28 January 2022 / Christa Nuijs
Museum visits can be a bit of a hit-and-miss. Depending on the crowds, and the level of security, it may be hard to get the full immersive experience of a work of art. And while many museums now offer virtual tours, it is still nearly impossible to get your nose right up to the painting, to see the brush strokes, to distinguish the use of colour, application techniques and the texture of the materials. Especially with world-renowned masterpieces.
The Rijksmuseum’s Operation Night Watch is the “most wide-ranging research and conservation project in the history of Rembrandt’s masterpiece.”
One element of this project is the publication of an Ultra-High Resolution of the painting. As it mentions on their website: “This is the largest and most detailed photo ever taken of a work of art. It is 717 gigapixels, or 717,000,000,000 pixels, in size. The distance between two pixels is 5 micrometres (0.005 millimetre), which means that one pixel is smaller than a human red blood cell.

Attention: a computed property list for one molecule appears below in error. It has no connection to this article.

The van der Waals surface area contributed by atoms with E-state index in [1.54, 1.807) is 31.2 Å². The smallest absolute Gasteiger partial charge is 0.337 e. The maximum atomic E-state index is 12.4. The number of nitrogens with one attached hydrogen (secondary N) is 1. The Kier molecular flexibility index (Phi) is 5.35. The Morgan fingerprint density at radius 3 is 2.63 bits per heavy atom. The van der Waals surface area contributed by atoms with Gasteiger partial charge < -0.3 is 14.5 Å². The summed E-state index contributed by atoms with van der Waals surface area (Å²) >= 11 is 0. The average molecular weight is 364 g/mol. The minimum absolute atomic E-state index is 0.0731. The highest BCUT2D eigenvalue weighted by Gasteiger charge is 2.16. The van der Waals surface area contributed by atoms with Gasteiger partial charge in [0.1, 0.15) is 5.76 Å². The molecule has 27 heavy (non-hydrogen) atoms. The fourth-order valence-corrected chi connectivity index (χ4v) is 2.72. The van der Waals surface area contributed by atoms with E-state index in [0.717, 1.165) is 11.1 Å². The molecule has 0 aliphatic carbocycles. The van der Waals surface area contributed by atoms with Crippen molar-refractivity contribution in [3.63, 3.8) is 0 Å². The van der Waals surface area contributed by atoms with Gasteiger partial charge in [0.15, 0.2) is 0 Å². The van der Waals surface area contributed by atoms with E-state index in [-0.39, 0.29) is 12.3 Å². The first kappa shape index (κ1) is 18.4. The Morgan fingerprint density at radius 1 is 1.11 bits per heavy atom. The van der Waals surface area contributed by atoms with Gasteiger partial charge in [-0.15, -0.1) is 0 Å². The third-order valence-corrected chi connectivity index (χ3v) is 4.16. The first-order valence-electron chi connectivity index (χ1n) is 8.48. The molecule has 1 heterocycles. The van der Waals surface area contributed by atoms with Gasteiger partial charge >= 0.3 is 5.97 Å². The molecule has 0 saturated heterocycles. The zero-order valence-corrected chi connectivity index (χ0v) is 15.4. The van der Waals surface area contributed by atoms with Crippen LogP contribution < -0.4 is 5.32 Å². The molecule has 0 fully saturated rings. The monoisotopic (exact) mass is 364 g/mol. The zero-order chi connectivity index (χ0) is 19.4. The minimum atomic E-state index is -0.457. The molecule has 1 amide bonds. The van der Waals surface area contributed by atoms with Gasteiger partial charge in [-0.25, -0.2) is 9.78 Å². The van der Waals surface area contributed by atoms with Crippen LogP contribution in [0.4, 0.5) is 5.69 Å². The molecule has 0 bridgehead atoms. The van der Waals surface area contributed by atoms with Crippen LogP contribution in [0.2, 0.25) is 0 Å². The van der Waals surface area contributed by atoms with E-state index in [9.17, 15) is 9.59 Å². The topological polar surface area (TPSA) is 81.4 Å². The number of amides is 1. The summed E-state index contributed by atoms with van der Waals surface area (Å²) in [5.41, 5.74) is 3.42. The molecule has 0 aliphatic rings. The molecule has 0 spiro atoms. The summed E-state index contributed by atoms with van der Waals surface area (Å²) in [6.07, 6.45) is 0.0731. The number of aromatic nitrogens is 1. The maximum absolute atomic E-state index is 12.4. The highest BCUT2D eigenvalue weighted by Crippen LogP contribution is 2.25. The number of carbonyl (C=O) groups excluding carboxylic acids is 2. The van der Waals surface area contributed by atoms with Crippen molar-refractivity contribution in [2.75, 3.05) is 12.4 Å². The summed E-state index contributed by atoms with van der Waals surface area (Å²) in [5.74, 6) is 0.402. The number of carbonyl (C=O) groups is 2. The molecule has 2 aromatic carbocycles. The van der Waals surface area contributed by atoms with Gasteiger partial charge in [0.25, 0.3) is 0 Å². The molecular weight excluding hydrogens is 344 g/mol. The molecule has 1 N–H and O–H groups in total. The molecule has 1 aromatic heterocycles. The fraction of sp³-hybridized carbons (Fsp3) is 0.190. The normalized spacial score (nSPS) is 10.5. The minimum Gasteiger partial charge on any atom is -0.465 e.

The team used a 100-megapixel Hasselblad H6D 400 MS-camera to make 8439 individual photos measuring 5.5cm x 4.1cm. Artificial intelligence was used to stitch these smaller photographs together to form the final large image, with a total file size of 5.6 terabytes.”
And it truly delivers. View the delicate craquelure of the paint varnish. Zoom in on the intricate details of the clothing and research up close how impressions of colours and textures are achieved.
This breath-taking innovation is a marvellous piece of technology that we hope will be applied to many other visual projects in the future!